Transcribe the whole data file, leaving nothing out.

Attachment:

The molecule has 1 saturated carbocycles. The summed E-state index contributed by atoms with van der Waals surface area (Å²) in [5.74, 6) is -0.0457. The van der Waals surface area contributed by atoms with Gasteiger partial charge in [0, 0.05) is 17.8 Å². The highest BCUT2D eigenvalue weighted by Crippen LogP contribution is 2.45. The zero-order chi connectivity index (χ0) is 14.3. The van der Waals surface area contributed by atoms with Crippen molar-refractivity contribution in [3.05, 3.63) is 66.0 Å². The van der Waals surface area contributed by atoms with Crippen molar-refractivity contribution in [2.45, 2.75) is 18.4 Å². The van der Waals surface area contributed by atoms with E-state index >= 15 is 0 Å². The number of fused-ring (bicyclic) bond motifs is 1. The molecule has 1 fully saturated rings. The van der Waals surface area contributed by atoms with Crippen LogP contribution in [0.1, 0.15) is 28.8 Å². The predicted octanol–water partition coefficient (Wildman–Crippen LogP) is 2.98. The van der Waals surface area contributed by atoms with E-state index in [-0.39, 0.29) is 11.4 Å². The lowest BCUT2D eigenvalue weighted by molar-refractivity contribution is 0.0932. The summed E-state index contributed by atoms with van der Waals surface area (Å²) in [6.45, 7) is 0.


The molecule has 1 saturated carbocycles. The summed E-state index contributed by atoms with van der Waals surface area (Å²) in [5.74, 6) is -0.0457. The van der Waals surface area contributed by atoms with Gasteiger partial charge in [0, 0.05) is 17.8 Å². The highest BCUT2D eigenvalue weighted by Crippen LogP contribution is 2.45. The zero-order chi connectivity index (χ0) is 14.3. The van der Waals surface area contributed by atoms with Crippen molar-refractivity contribution in [3.05, 3.63) is 66.0 Å². The van der Waals surface area contributed by atoms with Crippen molar-refractivity contribution in [2.45, 2.75) is 18.4 Å². The van der Waals surface area contributed by atoms with E-state index >= 15 is 0 Å². The number of fused-ring (bicyclic) bond motifs is 1. The molecule has 1 fully saturated rings. The van der Waals surface area contributed by atoms with Crippen LogP contribution in [0.1, 0.15) is 28.8 Å². The predicted octanol–water partition coefficient (Wildman–Crippen LogP) is 2.98. The van der Waals surface area contributed by atoms with E-state index in [-0.39, 0.29) is 11.4 Å². The lowest BCUT2D eigenvalue weighted by molar-refractivity contribution is 0.0932. The summed E-state index contributed by atoms with van der Waals surface area (Å²) in [6.45, 7) is 0.